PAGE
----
The third annual UK Consumer Attitudes to Food survey, published today [Monday] by the Food Standards Agency, reveals a small but significant decrease in concern about food safety – from 71% in 2000 to 68% in 2002 – and an overall decline in the number of people with concerns about specific food issues. 

Most significant of these declines are a fall in concern about BSE (from 61% in 2000 to 45% in 2002), and a fall in concern about GM foods (from 43% in 2000 to 36% in 2002).

While the survey showed a fall in concern about safety and hygiene standards of market stalls selling meat, and local butchers, there was, however, a significant increase in the number of people concerned about hygiene standards in fastfood outlets (from 18% in 2001 to 23% in 2002). The survey also found that only 7% of consumers were likely to report concerns over hygiene standards in a catering outlet, compared to 11% in 2001.

The percentage of people claming to have suffered food poisoning in 2002 was 13%, no change from 2001, and of those, 75% attributed their illness to food prepared outside the home. As in the two previous years, most people who were ill from food poisoning did not report their illness to anyone.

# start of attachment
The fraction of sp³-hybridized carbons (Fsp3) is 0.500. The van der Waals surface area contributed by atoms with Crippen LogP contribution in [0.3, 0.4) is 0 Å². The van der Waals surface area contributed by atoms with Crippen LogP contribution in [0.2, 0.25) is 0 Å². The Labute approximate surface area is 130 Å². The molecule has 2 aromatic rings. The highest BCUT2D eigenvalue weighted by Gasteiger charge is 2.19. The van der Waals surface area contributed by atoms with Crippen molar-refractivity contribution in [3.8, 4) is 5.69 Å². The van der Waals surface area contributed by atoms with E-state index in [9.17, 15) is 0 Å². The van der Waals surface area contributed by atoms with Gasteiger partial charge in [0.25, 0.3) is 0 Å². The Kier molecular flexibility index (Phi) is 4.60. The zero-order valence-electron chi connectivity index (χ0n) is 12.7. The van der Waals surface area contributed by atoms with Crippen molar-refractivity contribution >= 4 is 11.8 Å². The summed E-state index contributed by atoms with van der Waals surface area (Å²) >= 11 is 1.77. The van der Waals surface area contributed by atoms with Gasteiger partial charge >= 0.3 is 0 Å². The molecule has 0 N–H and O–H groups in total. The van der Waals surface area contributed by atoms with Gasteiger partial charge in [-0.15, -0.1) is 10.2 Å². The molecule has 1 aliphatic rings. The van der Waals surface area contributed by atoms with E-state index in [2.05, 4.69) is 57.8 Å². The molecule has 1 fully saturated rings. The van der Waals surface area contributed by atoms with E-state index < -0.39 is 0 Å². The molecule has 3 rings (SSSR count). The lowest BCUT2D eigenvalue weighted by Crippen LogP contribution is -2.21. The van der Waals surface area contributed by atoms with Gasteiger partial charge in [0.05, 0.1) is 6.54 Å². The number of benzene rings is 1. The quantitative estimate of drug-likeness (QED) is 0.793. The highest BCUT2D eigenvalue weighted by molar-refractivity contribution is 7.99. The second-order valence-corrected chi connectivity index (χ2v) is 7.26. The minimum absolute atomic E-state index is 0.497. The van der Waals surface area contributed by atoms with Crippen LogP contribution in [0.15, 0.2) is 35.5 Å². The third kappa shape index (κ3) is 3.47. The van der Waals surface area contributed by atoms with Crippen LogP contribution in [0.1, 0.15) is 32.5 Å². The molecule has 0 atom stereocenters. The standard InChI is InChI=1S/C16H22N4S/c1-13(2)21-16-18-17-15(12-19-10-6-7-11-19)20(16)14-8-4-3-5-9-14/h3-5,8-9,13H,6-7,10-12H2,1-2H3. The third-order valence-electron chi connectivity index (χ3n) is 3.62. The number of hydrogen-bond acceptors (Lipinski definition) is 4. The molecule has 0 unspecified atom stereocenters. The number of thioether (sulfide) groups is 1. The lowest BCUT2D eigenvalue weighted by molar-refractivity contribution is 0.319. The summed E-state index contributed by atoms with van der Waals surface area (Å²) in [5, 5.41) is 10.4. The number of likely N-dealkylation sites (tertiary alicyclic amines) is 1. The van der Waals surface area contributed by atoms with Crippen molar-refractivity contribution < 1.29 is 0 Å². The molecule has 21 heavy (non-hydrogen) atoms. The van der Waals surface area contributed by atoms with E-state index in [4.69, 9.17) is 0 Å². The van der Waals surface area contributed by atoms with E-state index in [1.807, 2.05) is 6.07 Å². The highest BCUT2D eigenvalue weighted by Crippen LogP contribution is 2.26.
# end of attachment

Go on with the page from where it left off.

As in previous years, only 5% of UK households has one or more member who is vegetarian or on a special diet. Vegetarianism is most common in the South East of England, while consumers in the South of England are most likely to eat organic food.

As in previous years, 25% of consumers still believe that food labels contain too little information, with one in five consumers finding labels ‘fairly difficult’ to understand, and one in twenty finding them ‘very difficult’ to understand.

There has been an increase in the percentage of people who look for information about calories on food labels, 29% in 2002 compared to 21% in 2000, while more people are looking for information on whether or not a product is of GM origin, 20% of respondents in 2002 compared to 25% in 2000.